01/01/23 – ABA Structure – Elder Alan Willadsen

ABA STRUCTURE

January 1, 2023
1st Sunday of Christmas
Isaiah 63:7-9; Hebrews 2:10-18; Matthew 2:13–23
Elder Alan Willadsen

There are four Sundays we can predict church attendance with relative ease and accuracy:  Christmas (or Christmas Eve) and Easter will have high attendance.  The Sundays after those two holidays will have low attendance and often a substitute in the pulpit.  It’s part of a familiar cycle in church life in the United States.  Thank you being here today.

The very first sermon I prepared dealt with this passage.  In looking at different translations, the object of Herod’s wrath was translated as “children” (as we have here) and as “boys”.  I asked my brother how he read the Greek text.  He responded by saying, “Alan, it really doesn’t matter.  The point is Herod ordered a terrible thing.”

Music theory includes the study of a piece’s structure.  There are some consistent, predictable, recurring types of structure, but generally there will be a theme, “A” and something contrasting, “B”.  The contrast might be in tempo, time signature, dynamic range, key (major/minor), or some combination of these characteristics.

The simplest basic structure is known as “ABA.”  A piece begins with a musical idea, one which is or will become familiar.  We then listen for or recognize contrast, then experience the return of the first idea.  Many orchestral works and concerti have in common an opening movement in Sonata-Allegro form, in which a composer exposes us to two musical ideas, develops them extensively, then restates them in the final section of the movement, returning to the familiar.

Other structures to a piece include “Theme & Variations” and Rondo.  In Theme & Variations, a composer introduces a particular idea, then restates it using variety—like Ravel’s Bolero, in which variety is introduced using just instrumentation and volume.  In a Rondo, a theme keeps returning and the structure might be ABACADA . . .always coming back to the familiar.  A hymn with a refrain or chorus at the beginning and end could be considered a Rondo, with the text providing variety.  Matthew uses both of these forms in his Gospel.  Jesus is the Messiah, Emmanuel, Chosen One, Son of God (Theme & Variations) and Jesus fulfills God’s promises found in the Hebrew Scriptures (Rondo).

This structural analysis kept coming to mind in reading today’s Gospel passage.  We open with Joseph, travels, death of Herod, and God-inspired dreams (A), contrast in the form of the empire’s awful acts  (B), and conclude with Joseph, travels, death of Herod, and God-inspired dreams (A).  God’s presence is abundantly clear in the A sections while God is nowhere near the empire in the B section.

Chronologically, this passage seems out of place, as the first three verses (13-15) occur after the Magi’s departure.  We’ll hear about them on Epiphany.

Joseph, dreams, angels, leaving during the night, safety in Egypt, warning of the empire’s desire to destroy children.  Are we really reading from Matthew?  This part of the story sure sounds like the end of Genesis and the first part of Exodus, doesn’t it?  Matthew’s use of references to the Hebrew scriptures serves multiple purposes, including support that Jesus is the Messiah in accordance with the prophets’ teachings.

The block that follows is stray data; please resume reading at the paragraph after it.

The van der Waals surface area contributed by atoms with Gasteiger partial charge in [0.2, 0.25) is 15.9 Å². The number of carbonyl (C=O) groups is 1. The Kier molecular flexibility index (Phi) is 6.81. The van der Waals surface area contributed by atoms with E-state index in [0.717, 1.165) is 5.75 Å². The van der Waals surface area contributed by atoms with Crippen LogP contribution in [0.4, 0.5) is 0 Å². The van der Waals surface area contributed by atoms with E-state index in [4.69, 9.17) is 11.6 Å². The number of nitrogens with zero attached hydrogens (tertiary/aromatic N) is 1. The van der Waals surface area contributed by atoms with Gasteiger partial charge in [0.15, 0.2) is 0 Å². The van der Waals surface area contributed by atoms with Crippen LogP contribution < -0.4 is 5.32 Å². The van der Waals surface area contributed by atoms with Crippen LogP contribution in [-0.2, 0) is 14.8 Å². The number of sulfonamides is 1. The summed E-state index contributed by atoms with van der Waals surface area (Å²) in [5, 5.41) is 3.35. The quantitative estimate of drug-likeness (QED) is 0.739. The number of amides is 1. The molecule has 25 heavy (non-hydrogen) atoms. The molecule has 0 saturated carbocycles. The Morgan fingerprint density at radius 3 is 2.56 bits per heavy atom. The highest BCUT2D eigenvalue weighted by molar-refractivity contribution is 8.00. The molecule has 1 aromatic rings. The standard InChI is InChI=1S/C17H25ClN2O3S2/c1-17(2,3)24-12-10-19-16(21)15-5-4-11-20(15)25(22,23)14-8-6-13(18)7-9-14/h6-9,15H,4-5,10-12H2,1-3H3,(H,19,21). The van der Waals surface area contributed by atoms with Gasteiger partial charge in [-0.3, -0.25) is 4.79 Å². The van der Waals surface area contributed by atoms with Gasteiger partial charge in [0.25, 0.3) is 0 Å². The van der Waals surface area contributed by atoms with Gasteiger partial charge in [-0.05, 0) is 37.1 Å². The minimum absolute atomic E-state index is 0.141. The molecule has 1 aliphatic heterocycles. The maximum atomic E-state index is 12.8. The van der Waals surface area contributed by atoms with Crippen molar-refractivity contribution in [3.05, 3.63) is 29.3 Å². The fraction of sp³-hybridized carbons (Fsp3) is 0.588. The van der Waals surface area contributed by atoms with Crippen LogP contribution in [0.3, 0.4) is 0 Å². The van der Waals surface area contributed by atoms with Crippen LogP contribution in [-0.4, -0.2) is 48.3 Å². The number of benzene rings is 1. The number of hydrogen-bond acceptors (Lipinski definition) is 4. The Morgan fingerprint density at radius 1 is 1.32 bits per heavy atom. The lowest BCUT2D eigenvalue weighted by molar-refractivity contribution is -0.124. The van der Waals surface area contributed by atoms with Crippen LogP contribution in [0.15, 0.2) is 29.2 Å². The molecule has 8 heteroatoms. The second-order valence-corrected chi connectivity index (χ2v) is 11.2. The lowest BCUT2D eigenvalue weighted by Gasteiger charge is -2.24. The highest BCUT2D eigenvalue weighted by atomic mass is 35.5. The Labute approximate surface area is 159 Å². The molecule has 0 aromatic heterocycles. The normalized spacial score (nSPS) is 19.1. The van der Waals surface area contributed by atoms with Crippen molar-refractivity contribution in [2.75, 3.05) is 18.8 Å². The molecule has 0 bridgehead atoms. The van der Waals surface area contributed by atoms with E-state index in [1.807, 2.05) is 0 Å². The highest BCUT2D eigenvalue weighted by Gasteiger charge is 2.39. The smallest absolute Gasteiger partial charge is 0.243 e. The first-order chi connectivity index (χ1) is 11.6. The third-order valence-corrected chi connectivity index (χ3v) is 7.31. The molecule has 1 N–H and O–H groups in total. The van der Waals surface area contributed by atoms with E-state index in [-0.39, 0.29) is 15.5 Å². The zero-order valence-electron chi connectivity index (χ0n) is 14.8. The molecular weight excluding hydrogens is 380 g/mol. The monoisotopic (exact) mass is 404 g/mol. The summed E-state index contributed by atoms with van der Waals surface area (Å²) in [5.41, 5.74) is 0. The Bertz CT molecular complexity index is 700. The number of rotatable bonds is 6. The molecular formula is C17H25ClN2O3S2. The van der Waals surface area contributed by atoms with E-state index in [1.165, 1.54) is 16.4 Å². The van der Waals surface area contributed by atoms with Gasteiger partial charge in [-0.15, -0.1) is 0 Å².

Did you ever think you should read the Bible from start to finish, then quit when getting to the “begats” Genesis 5 or 11?  Remember how Matthew’s Gospel opened?  42 generations of prominent Israelites from Joseph back to Abraham.  Perhaps we’re not as biblically literate as earlier generations so we didn’t catch those references.  Could increasing our familiarity with and knowledge of Scripture be something to work on in 2023?

From the first chapter of Matthew, we know Joseph was a righteous man, someone who was deeply concerned with treating Mary correctly.  We know he was open to suggestion—command(?)—while he slept.  Dreams returned after the Magi left.  Joseph recognized the messenger as from God.  He obeyed the message.  Such openness and obedience seem incredibly difficult to us in the 21st century.

Joseph understood how “We must follow Christ in the rhythm of His own life, the rhythm of solitude and silence, to hear the voice of God, to glorify Him and pray to Him, and then to return to the secular world.  Tragically the West keeps brushing this aside and saying, ‘Yes, that’s basically true—but let’s get down to action!’”[1]  What would it take for me—for us—to be SO OPEN to hearing God tell us to do something, SO OBEDIENT, that we would uproot our family and leave our home, not knowing how long we were to stay?

We were in Cincinnati on Wednesday, visiting Ben.  He talked a lot about his co-worker, Chris, who has become a dear friend of Ben’s.  We were going to be meeting Chris and Chris’s female friend for dinner that night.  While he was driving us around town, Ben talked of the church he’s attending with Chris and asked questions about tithing.  While at dinner, Chris shared a Cliff’s Notes version of his life.  Chris spoke of how blessed he had been since he began tithing.  Just this year he was able to move into a new home with his teenage son.  Obedience helped God provide decent shelter for Chris.  Obedience took Joseph, Mary & Jesus to Egypt.  To what obedience is God calling you?

We know the tasks of the prophet in Scripture are to call us to return to God and to warn us of consequences of disobedience.  Prophets are not always living the most comfortable of lives, nor are they asked to do what is easy.  God told Hosea, “Go, get yourself a wife of whoredom and children of whoredom; for the land will stray from following the Lord.”[2]

Hosea married Gomer and loved her in spite of her infidelity.  “Their life together was an enacted prophecy pointing to the pain God experiences over our sin and the love he feels for us despite it. The words of Hosea’s prophecy concern the wrath of a spurned husband and the forgiveness of true love.”[3]  In Hosea 11:1, God says, “I fell in love with Israel when he was still a child; and I have called [him] My son ever since Egypt.” (JPS)  In quoting this passage Matthew reminds us how great God’s love is for us.